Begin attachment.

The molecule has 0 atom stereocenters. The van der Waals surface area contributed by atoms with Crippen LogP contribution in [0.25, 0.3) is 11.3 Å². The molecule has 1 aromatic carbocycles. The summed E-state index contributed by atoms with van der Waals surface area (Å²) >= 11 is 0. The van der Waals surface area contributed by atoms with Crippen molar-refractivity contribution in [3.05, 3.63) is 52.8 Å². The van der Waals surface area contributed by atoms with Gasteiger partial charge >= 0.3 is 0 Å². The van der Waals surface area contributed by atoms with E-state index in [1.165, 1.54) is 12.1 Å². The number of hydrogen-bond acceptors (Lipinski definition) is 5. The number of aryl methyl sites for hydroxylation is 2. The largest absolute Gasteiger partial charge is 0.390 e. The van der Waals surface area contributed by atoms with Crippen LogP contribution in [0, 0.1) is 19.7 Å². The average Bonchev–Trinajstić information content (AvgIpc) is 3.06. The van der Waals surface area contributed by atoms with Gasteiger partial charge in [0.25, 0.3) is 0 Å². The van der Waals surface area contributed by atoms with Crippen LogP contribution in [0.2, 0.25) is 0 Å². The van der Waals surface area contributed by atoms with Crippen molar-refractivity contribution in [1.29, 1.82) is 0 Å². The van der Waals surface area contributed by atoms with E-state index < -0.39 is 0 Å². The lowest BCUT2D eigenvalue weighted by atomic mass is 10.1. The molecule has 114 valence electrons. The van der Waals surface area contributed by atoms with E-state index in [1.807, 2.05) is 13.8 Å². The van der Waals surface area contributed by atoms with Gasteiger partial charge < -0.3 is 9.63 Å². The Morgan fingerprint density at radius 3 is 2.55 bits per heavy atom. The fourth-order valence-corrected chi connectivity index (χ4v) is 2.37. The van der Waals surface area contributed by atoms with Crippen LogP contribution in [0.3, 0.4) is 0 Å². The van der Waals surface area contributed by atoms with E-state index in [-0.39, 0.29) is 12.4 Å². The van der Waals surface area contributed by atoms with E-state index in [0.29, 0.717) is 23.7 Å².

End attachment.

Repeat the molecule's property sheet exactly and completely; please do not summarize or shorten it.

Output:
The molecule has 0 atom stereocenters. The van der Waals surface area contributed by atoms with Crippen LogP contribution in [0.25, 0.3) is 11.3 Å². The molecule has 1 aromatic carbocycles. The summed E-state index contributed by atoms with van der Waals surface area (Å²) >= 11 is 0. The van der Waals surface area contributed by atoms with Crippen molar-refractivity contribution in [3.05, 3.63) is 52.8 Å². The van der Waals surface area contributed by atoms with Gasteiger partial charge >= 0.3 is 0 Å². The van der Waals surface area contributed by atoms with E-state index in [1.165, 1.54) is 12.1 Å². The number of hydrogen-bond acceptors (Lipinski definition) is 5. The number of aryl methyl sites for hydroxylation is 2. The largest absolute Gasteiger partial charge is 0.390 e. The van der Waals surface area contributed by atoms with Crippen LogP contribution in [0, 0.1) is 19.7 Å². The average Bonchev–Trinajstić information content (AvgIpc) is 3.06. The van der Waals surface area contributed by atoms with Gasteiger partial charge in [0.25, 0.3) is 0 Å². The van der Waals surface area contributed by atoms with Crippen LogP contribution in [0.2, 0.25) is 0 Å². The van der Waals surface area contributed by atoms with Crippen molar-refractivity contribution in [1.29, 1.82) is 0 Å². The van der Waals surface area contributed by atoms with E-state index < -0.39 is 0 Å². The lowest BCUT2D eigenvalue weighted by atomic mass is 10.1. The molecule has 114 valence electrons. The van der Waals surface area contributed by atoms with E-state index in [1.807, 2.05) is 13.8 Å². The van der Waals surface area contributed by atoms with Gasteiger partial charge < -0.3 is 9.63 Å². The Morgan fingerprint density at radius 3 is 2.55 bits per heavy atom. The fourth-order valence-corrected chi connectivity index (χ4v) is 2.37. The van der Waals surface area contributed by atoms with Crippen LogP contribution in [0.3, 0.4) is 0 Å². The van der Waals surface area contributed by atoms with E-state index in [-0.39, 0.29) is 12.4 Å². The van der Waals surface area contributed by atoms with E-state index in [0.29, 0.717) is 23.7 Å².